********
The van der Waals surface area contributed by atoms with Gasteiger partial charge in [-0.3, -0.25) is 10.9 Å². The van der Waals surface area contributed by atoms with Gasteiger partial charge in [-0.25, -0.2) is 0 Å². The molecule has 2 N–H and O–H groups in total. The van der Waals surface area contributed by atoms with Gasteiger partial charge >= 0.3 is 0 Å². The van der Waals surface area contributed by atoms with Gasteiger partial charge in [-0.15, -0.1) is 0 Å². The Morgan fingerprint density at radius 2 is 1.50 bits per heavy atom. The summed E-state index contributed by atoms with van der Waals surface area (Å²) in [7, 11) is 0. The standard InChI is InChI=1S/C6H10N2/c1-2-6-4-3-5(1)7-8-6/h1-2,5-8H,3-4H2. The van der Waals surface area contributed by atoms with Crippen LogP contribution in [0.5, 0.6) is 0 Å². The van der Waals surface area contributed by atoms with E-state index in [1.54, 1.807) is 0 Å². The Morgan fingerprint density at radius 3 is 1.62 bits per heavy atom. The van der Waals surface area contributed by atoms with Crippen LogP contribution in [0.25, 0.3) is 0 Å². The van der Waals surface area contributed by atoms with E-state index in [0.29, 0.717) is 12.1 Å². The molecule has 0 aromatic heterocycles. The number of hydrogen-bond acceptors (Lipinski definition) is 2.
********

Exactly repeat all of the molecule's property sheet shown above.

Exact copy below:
The van der Waals surface area contributed by atoms with Gasteiger partial charge in [-0.3, -0.25) is 10.9 Å². The van der Waals surface area contributed by atoms with Gasteiger partial charge in [-0.25, -0.2) is 0 Å². The molecule has 2 N–H and O–H groups in total. The van der Waals surface area contributed by atoms with Gasteiger partial charge >= 0.3 is 0 Å². The van der Waals surface area contributed by atoms with Gasteiger partial charge in [-0.15, -0.1) is 0 Å². The Morgan fingerprint density at radius 2 is 1.50 bits per heavy atom. The summed E-state index contributed by atoms with van der Waals surface area (Å²) in [7, 11) is 0. The standard InChI is InChI=1S/C6H10N2/c1-2-6-4-3-5(1)7-8-6/h1-2,5-8H,3-4H2. The van der Waals surface area contributed by atoms with Crippen LogP contribution in [0.5, 0.6) is 0 Å². The van der Waals surface area contributed by atoms with E-state index in [1.54, 1.807) is 0 Å². The Morgan fingerprint density at radius 3 is 1.62 bits per heavy atom. The van der Waals surface area contributed by atoms with Crippen LogP contribution in [0.25, 0.3) is 0 Å². The van der Waals surface area contributed by atoms with E-state index in [0.29, 0.717) is 12.1 Å². The molecule has 0 aromatic heterocycles. The number of hydrogen-bond acceptors (Lipinski definition) is 2.